Halo was a surprise hit sci-fi franchise that was launched on the very first Xbox as the sort of mascot for the games console and has been running on each of its iterations ever since with spin-offs and sequels in abundance and such was its success that its move into other mediums was just a matter of time but it never really happened.
Such was the success of the video game series about the last of the human race battling a coalition of alien's in a search for the universe's ultimate weapon that board games, comics, and books were developed and then Hollywood wanted a slice of the pie when, in 2004, the developers of the game, Bungie confirmed a partnership with 20th Century Fox and Universal Pictures to create and distribute a Halo movie.
Given that sci-fi was all the rage at the time and the games had a dedicated following to their action-packed adventures, this made perfect sense. Wingnut Films, the team behind Lord of the Rings and King Kong, were signed up to work on the film and special effects company Weta Works were involved in developing vehicles and props, some of which can be viewed if you tour their premises in Wellington New Zealand.
However, in 2006 Fox and Universal bowed out, and production on the film stalled until this idea eventually evolved into the possibility of a television series which was originally planned to launch on Showtime and Xbox One back in 2015 alongside the release of 343 Industries’ Halo 5: Guardians with the legendary director Steven Spielberg on board as an executive producer.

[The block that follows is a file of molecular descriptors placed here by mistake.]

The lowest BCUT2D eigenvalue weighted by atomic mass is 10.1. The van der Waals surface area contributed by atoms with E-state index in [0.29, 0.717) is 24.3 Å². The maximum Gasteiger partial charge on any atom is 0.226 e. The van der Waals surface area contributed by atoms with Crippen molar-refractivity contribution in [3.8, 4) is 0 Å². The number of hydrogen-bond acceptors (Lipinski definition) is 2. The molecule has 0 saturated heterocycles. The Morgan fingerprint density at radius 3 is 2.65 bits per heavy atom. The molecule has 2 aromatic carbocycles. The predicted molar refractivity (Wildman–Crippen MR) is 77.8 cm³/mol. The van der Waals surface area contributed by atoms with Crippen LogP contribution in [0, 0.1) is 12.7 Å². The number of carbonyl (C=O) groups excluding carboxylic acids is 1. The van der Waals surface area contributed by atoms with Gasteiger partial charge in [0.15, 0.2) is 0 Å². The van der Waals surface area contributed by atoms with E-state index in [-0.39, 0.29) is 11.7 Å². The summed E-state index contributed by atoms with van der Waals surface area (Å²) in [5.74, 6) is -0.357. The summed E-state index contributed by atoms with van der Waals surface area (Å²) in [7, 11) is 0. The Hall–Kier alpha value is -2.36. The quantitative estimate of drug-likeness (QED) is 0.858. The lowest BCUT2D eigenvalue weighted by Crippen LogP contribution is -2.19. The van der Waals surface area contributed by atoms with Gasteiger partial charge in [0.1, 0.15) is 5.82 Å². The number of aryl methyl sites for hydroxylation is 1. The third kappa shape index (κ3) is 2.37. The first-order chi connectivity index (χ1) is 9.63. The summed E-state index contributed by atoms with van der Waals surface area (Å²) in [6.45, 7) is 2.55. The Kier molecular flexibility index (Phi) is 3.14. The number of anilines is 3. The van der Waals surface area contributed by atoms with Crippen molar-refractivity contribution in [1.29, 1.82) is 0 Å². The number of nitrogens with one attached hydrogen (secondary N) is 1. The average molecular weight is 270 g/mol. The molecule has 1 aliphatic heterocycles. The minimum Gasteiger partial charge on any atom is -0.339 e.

Microsoft canceled their plans for original programming on their console and so the show, yet again, fell by the wayside but when at the Television Critics Association’s winter press tour, TVGuide asked Showtime president and CEO David Nevins for an update he confirmed the show was still in "active development" and that scripts had been produced for it. Gary Levine, president of programming at Showtime, confirmed this. “It’s still live action,” Levine added, “and it will definitely satisfy the fans of Halo and I think also satisfy the drama audiences of Showtime.”
Whether we will ever see a Halo story on our screens is yet to be seen but it is interesting to hear that it is still in the world. However, it feels like it is a little too late as the series has moved well beyond its peak and fervor around it is no longer at the height it once was. Still, if it does ever come to fruition it could be intriguing to see how it brings itself to our screens in a non-interactive manner.